Comments on the Alliance for Open Media, or, "Oh Man, What a Day"

I assume folks who follow video codecs and digital media have already noticed the brand new Alliance for Open Media jointly announced by Amazon, Cisco, Google, Intel, Microsoft, Mozilla and Netflix. I expect the list of member companies to grow somewhat in the near future.

One thing that's come up several times today: People contacting Xiph to see if we're worried this detracts from the IETF's NETVC codec effort. The way the aomedia.org website reads right now, it might sound as if this is competing development. It's not; it's something quite different and complementary.

Open source codec developers need a place to collaborate on and share patent analysis in a forum protected by client-attorney privilege, something the IETF can't provide. AOMedia is to be that forum. I'm sure some development discussion will happen there, probably quite a bit in fact, but pooled IP review is the reason it exists.

It's also probably accurate to view the Alliance for Open Media (the Rebel Alliance?) as part of an industry pushback against the licensing lunacy made obvious by HEVCAdvance. Dan Rayburn at Streaming Media reports a third HEVC licensing pool is about to surface. To-date, we've not yet seen licensing terms on more than half of the known HEVC patents out there.

In any case, HEVC is becoming rather expensive, and yet increasingly uncertain licensing-wise. Licensing uncertainty gives responsible companies the tummy troubles. Some of the largest companies in the world are seriously considering starting over rather than bet on the mess...

Is this, at long last, what a tipping point feels like?

Oh, and one more thing--

As of today, just after Microsoft announced its membership in the Open Media Alliance, they also quietly changed the internal development status of Vorbis, Opus, WebM and VP9 to indicate they intend to ship all of the above in the new Windows Edge browser. Cue spooky X-files theme music.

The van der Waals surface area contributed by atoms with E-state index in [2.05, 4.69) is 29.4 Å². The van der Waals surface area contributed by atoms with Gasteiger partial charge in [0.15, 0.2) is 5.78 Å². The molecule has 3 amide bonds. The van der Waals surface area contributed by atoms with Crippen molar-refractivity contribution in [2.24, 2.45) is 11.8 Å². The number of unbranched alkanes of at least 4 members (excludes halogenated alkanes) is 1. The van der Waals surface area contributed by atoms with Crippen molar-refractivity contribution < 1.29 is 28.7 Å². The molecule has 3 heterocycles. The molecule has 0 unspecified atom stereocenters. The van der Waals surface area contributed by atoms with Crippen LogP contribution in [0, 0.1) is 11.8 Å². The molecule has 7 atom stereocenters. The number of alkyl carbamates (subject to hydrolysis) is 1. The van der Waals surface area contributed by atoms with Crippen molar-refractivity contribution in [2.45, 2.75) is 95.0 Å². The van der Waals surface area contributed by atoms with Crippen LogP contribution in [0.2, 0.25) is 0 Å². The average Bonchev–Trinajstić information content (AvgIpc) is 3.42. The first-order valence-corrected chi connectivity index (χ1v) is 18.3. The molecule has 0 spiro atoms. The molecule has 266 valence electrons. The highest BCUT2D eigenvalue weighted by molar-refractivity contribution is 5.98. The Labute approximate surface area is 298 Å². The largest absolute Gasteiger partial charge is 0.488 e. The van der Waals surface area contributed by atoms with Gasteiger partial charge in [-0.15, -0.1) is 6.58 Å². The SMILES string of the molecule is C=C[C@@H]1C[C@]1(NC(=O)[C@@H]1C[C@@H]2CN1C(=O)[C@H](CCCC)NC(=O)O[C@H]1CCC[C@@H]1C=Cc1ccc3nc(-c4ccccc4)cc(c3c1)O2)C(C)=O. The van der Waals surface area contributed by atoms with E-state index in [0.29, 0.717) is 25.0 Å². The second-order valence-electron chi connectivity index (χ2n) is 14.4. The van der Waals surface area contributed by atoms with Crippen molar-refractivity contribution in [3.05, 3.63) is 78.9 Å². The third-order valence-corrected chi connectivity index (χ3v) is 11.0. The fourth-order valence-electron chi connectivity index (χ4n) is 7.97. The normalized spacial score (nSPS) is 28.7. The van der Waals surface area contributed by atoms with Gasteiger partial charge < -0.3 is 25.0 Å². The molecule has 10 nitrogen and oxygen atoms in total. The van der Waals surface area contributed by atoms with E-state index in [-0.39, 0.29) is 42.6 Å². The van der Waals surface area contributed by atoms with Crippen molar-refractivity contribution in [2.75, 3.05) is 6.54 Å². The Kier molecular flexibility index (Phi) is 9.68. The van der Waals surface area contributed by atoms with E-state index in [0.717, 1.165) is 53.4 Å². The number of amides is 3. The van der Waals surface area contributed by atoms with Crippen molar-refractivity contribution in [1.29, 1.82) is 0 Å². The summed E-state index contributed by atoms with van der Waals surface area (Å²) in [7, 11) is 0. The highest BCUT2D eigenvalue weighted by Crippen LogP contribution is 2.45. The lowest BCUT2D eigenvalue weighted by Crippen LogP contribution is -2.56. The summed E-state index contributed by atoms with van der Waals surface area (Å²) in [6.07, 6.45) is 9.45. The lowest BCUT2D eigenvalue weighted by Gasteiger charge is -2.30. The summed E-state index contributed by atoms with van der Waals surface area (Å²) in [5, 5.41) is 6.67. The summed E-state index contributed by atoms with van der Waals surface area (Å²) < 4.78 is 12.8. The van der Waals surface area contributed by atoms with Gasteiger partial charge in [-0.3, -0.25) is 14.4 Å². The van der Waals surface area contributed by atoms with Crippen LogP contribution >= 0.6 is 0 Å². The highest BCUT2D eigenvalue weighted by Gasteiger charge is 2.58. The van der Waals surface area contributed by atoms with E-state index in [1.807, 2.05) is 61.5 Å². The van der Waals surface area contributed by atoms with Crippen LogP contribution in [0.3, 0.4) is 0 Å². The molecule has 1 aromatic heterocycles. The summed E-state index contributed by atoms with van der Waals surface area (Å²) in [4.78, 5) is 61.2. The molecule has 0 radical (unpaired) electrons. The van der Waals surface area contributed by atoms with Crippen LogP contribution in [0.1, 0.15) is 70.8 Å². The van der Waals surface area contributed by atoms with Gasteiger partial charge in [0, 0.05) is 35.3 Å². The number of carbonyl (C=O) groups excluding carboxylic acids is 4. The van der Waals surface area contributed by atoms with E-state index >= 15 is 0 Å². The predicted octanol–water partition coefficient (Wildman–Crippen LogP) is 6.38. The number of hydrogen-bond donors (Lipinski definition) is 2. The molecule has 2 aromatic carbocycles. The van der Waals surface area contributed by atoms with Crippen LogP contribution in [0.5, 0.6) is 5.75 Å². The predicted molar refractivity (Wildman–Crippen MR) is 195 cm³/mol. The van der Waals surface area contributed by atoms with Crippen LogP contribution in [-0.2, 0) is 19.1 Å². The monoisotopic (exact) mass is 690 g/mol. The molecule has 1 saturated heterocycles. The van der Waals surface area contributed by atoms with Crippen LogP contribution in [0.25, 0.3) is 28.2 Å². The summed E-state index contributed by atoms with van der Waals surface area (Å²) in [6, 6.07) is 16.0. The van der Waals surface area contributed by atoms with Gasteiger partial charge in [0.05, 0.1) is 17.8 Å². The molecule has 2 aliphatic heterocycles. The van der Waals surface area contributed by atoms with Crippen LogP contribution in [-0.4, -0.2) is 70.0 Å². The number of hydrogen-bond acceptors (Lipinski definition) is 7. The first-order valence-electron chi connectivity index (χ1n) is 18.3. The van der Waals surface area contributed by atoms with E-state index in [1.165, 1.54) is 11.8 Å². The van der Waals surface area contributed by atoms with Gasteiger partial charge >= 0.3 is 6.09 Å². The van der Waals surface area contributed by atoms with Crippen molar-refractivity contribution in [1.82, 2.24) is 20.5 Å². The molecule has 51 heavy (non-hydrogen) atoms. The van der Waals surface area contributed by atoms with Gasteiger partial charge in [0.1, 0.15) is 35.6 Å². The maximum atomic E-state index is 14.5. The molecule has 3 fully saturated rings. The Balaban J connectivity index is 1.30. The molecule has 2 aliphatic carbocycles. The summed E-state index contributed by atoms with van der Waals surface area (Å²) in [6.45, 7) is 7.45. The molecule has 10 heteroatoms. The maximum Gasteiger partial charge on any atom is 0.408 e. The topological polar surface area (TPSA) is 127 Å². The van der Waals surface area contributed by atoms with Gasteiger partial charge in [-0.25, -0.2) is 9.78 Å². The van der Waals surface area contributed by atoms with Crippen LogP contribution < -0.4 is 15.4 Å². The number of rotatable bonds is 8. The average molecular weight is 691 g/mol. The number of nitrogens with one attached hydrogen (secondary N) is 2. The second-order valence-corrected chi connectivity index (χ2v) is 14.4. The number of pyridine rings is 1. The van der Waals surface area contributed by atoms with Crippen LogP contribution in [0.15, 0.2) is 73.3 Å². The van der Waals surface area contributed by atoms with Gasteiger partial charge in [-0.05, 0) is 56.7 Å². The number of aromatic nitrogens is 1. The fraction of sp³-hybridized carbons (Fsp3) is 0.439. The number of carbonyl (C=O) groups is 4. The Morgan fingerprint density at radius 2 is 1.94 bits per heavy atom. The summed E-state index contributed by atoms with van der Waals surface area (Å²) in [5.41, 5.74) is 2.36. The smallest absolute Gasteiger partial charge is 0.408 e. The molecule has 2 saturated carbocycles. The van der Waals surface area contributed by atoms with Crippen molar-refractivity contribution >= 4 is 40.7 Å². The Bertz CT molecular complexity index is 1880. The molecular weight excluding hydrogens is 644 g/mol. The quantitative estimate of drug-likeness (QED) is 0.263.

Cisco introduces the Thor video codec

I want to mention this on its own, because it's a big deal, and so that other news items don't steal its thunder: Cisco has begun blogging about their own FOSS video codec project, also being submitted as an initial input to the IETF NetVC video codec working group effort:

"World, Meet Thor – a Project to Hammer Out a Royalty Free Video Codec"

Heh. Even an appropriate almost-us-like nutty headline for the post. I approve :-)

In a bit, I'll write more about what's been going on in the video codec realm in general. Folks have especially been asking lots of questions about HEVCAdvance licensing recently. But it's not their moment right now. Bask in the glow of more open development goodness, we'll get to talking about the 'other side' in a bit.


Color Calibrating the W701 under Linux (...and probably the W700, W510, etc too...)

"Whaaaat?" you say, "dispcal works just fine with the W701's built-in calibrator under Linux." Well, it should...

Problem is, the BIOS shuts off the LCD when you close the lid. I've not found a user-exposed LCD or backlight control in Linux, sysfs or otherwise, that does a gosh-darned thing when the lid is closed. I'm not aware of anyone else who's found one either. If someone out there knows of an existing software interface, please let me know!

Until I find the 'correct' software solution, there's an easy hack to make it work:

The W701's lid sensor is on the status led board to the right of the suspend indicator. A stainless steel ruler placed between the hinges blocks the magnet in the base, preventing the lid switch from turning off the LCD. TADA! Dispcal et. al. can do their magic.

(Aluminum and austenitic stainless steel won't work. A magnet has to stick to it. Fortunately the cheapy stainless rulers sold by e.g. Staples and Michaels fit the bill nicely.)


This is the wrong tool, but it feels so right

The little handheld spectrometer I've been using for LED and color matching work, aside from being something of a toy, is intended for lighting applications, that is, for very bright light (e.g., it's rated to be pointed directly into the sun) with a wide field of view. Screen evaluation requires low light sensitivity in a narrow field.

Sometimes two pounds of optical glass is easier and cheaper* than the 'right' tool.

*$19 for two 3" condenser lenses from Anchor Optics. Anchor is awesome.


Design to double precision...